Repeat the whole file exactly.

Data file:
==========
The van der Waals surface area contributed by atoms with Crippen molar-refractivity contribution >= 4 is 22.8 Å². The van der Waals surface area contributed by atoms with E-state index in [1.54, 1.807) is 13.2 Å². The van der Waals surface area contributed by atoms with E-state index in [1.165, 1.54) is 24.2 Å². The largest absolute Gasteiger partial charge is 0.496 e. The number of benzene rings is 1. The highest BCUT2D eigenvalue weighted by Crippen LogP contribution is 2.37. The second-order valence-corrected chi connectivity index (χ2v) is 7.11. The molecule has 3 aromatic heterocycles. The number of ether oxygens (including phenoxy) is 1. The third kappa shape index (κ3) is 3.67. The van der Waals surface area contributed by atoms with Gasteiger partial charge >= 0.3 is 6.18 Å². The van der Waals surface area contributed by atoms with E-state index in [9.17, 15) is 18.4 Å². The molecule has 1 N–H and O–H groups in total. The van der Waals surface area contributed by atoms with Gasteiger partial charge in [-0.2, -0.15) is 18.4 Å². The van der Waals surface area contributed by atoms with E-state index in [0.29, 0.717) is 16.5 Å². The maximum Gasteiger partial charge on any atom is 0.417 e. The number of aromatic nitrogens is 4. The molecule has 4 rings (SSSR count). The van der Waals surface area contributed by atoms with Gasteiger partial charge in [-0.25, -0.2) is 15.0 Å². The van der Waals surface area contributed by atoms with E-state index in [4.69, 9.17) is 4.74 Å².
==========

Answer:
The van der Waals surface area contributed by atoms with Crippen molar-refractivity contribution >= 4 is 22.8 Å². The van der Waals surface area contributed by atoms with E-state index in [1.54, 1.807) is 13.2 Å². The van der Waals surface area contributed by atoms with E-state index in [1.165, 1.54) is 24.2 Å². The largest absolute Gasteiger partial charge is 0.496 e. The number of benzene rings is 1. The highest BCUT2D eigenvalue weighted by Crippen LogP contribution is 2.37. The second-order valence-corrected chi connectivity index (χ2v) is 7.11. The molecule has 3 aromatic heterocycles. The number of ether oxygens (including phenoxy) is 1. The third kappa shape index (κ3) is 3.67. The van der Waals surface area contributed by atoms with Gasteiger partial charge >= 0.3 is 6.18 Å². The van der Waals surface area contributed by atoms with E-state index in [9.17, 15) is 18.4 Å². The molecule has 1 N–H and O–H groups in total. The van der Waals surface area contributed by atoms with Gasteiger partial charge in [-0.2, -0.15) is 18.4 Å². The van der Waals surface area contributed by atoms with E-state index in [0.29, 0.717) is 16.5 Å². The maximum Gasteiger partial charge on any atom is 0.417 e. The number of aromatic nitrogens is 4. The molecule has 4 rings (SSSR count). The van der Waals surface area contributed by atoms with Gasteiger partial charge in [-0.25, -0.2) is 15.0 Å². The van der Waals surface area contributed by atoms with E-state index in [4.69, 9.17) is 4.74 Å².